Harvey Mars is counsel to Local 802. Legal questions from members are welcome. E-mail them to HsmLaborLaw@HarveyMarsAttorney.com. Harvey Mars’s previous articles in this series are archived at www.HarveyMarsAttorney.com. (Click on “Publications & Articles” from the top menu.) Nothing here or in previous articles should be construed as formal legal advice given in the context of an attorney-client relationship.
What was lost has been found. In 2010, Allegro published an article about a historic plaque commemorating the musicians who died on the Titanic. This plaque used to hang in Local 802’s former headquarters at Roseland Ballroom but was lost when we moved in 1982. Through a fantastic series of events, a law enforcement officer found this plaque (and another that we used to own) in a scrapyard in Florida. This officer, a man named Douglas Turner, read our Allegro article online and learned about the value of the plaques he had recovered. Local 802 attorney Harvey Mars eventually made contact with Mr. Turner and purchased both plaques. Harvey has donated them back to Local 802 and both are now hanging in the Local 802 lobby. You can read our original story here. Below, Harvey tells us the remarkable story of this tribute to the musicians of the Titanic. Photos by Walter Karling.
The Titanic was built in 1912 to accommodate 2,500 passengers and 903 officers and crew. It had a heated swimming pool, a squash court, a fully-equipped gymnasium, two libraries, four restaurants, a medical bay, four electric elevators and an operating theater. It is fair to say that the great ship had all the luxuries of an English country home or a gentleman’s club in London. It also had eight of the most accomplished freelance musicians known at the time.
Performing on a ship such as the Titanic was an extremely rigorous task. Just for starters, the band was expected to play both during lunchtime and in restaurants at night. Musicians were also expected to perform for church services and special events. They rehearsed every single day. The shipping line owner, White Star Line, maintained a music book that included 341 numbered pieces that the bandsman were expected to master – and new selections were added constantly. Passengers were given a copy and could request any tune in the book. The band was expected to play it perfectly.
The bandsmen were hired through a contractor, C.W. & F.N. Black. Previously, musicians had been hired directly by the shipping lines. The Black brothers, however, were able to negotiate a deal with the White Star Lines to supply musicians. The Amalgamated Musicians’ Union (the English analog to the AFM at the time) reacted angrily to this arrangement, since the Black brothers were now entitled to a commission that decreased musicians’ earnings by almost 40 percent and eliminated the uniform allowance. (This kind of thing sounds familiar, doesn’t it?)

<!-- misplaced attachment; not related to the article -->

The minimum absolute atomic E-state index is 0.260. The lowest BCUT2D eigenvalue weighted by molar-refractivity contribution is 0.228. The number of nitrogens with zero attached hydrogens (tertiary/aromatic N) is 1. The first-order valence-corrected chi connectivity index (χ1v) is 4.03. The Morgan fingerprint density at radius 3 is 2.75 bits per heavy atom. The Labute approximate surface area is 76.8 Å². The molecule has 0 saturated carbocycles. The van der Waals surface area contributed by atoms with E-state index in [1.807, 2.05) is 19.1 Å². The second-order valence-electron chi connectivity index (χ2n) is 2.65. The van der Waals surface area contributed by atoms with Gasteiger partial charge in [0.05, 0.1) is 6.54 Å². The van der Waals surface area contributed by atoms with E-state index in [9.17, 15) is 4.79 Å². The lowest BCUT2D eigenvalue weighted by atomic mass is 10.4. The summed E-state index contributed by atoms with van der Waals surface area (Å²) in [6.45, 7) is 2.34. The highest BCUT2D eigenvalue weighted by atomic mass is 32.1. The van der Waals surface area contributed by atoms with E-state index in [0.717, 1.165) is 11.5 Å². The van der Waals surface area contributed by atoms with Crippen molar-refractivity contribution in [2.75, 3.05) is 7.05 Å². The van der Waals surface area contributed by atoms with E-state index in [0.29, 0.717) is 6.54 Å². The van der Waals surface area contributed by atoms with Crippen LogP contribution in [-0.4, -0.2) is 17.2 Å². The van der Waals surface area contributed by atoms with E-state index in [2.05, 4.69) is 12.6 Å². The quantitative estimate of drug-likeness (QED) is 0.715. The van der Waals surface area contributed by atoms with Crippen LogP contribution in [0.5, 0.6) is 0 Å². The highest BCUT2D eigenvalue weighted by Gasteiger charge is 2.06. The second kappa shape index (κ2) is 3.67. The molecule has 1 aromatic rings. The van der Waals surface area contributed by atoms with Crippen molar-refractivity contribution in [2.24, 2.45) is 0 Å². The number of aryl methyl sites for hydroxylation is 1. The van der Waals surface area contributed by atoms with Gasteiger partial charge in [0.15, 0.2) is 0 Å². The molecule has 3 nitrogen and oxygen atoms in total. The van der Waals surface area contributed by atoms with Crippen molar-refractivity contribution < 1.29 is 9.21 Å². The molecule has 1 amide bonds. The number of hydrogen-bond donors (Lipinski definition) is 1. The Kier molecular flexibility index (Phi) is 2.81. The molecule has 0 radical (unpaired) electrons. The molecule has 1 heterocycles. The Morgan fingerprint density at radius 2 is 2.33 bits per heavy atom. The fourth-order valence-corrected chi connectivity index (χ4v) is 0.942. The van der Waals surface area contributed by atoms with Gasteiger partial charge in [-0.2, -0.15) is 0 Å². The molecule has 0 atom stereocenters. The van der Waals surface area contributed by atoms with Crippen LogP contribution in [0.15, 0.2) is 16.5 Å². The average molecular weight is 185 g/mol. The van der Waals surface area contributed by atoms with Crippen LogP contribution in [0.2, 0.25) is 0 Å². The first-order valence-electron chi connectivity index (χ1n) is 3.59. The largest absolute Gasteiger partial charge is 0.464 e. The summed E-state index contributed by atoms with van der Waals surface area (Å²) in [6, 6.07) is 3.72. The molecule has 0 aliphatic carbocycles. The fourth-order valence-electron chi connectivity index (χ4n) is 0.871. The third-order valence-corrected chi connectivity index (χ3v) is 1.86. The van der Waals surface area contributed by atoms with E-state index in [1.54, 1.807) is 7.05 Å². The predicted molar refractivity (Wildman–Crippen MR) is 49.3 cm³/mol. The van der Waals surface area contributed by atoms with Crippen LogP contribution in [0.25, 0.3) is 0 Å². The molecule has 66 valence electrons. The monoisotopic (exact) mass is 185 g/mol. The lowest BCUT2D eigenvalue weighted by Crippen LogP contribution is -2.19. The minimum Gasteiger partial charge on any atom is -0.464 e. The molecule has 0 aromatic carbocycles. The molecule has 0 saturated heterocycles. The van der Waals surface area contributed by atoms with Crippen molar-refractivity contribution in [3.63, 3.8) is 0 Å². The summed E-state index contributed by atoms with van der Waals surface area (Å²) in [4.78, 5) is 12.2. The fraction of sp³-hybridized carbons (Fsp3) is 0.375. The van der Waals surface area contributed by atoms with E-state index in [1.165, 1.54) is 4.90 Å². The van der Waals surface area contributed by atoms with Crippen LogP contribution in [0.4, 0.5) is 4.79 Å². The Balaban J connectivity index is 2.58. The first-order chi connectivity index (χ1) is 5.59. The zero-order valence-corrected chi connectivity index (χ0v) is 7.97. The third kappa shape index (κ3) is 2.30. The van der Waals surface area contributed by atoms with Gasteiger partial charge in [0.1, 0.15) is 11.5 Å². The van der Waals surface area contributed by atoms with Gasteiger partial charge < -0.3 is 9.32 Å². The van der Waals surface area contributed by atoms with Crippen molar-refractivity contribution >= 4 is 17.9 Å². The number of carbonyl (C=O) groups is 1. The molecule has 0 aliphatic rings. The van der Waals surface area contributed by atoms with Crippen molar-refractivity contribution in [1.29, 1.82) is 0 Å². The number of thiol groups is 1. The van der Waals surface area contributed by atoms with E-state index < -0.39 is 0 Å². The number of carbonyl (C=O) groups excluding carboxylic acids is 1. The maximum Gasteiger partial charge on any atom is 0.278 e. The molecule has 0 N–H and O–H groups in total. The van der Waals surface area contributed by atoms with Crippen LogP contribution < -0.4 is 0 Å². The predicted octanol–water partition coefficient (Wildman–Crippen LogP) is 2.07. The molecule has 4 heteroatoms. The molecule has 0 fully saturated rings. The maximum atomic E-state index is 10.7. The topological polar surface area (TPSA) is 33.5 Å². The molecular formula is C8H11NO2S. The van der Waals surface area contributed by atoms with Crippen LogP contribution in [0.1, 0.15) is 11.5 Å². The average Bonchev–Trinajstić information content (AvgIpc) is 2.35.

However, this arrangement meant that musicians were deemed passengers instead of crew. They were no longer under the jurisdiction of the captain. This meant that the Titanic’s bandsmen did not have to remain on the ship while it sank. They could have sought refuge in a lifeboat or attempted to survive in the water. But, as everyone knows, the band heroically chose to remain on board and continued to play.
There is a little controversy over the last selection the musicians played. Some survivors stated that it was a tune called “Autumn.” Others say it was the hymn “Nearer, My God, to Thee.” However, it is uncontroverted that they continued to play on the deck as the ship went down. They played tunes and hymns that evoked peace and calm. As a result Admiral Lord Fisher of England referred to them as “that glorious band.”
The story of the bandsmen of the Titanic who kept playing to the very end has captured the imagination of many. Charles A. Haas and John P. Eaton, both of the Titanic International Society, have contributed stories to Allegro about the Titanic musicians. (See “Titanic” article history) Journalist Steven Turner wrote a very detailed account of the Titanic’s bandsman titled “The Band That Played On.” I recommend it highly to anyone interested in exploring why the band continued to play.
While no one will ever know, it is believed that the decision to remain on board and continue to play was made by the Titanic’s bandleader Wallace Hartley. He was an extremely committed and religious man and he had remarked to many of his colleagues that if a ship he played on ever sank, he would remain on board and play “Nearer, My God, to Thee.”
After the musicians perished, several memorials were prepared to honor them. A beautiful monument was erected in the Lancashire town of Colne, England, where Hartley was buried. Another hangs in London’s Royal Albert Hall. In the summer of 1912, a solid bronze plaque was commissioned and forged by the Musical Mutual Protective Union (MMPU), Local 802’s predecessor. It was designed by the German sculptor Albert Weinert and paid for by contributions made by union members. It was unveiled at the union’s headquarters on Nov. 3, 1912.
As readers know by now, the plaque was lost for many years and only recently resurfaced in Florida in 2013. I remember the first time I saw the plaque, I was struck with its beauty. Well, it took quite some effort (and some money) for me to reclaim the plaque and return it to Local 802 where it rightfully belongs. I am very proud to permanently donate it back to the union for all members to enjoy and remember the brave sacrifice of “that glorious band.”
Titanic historians John P. Eaton and Charles A. Haas have prepared an illustrated history of the Titanic entitled “Titanic: Triumph and Tragedy.” On page 296, there is a picture of the MMPU plaque stating that its whereabouts are “presently unknown.” The next edition will state that the plaque’s location is no longer unknown. It’s hanging right here at Local 802 at 322 West 48th Street, New York. The plaque is back.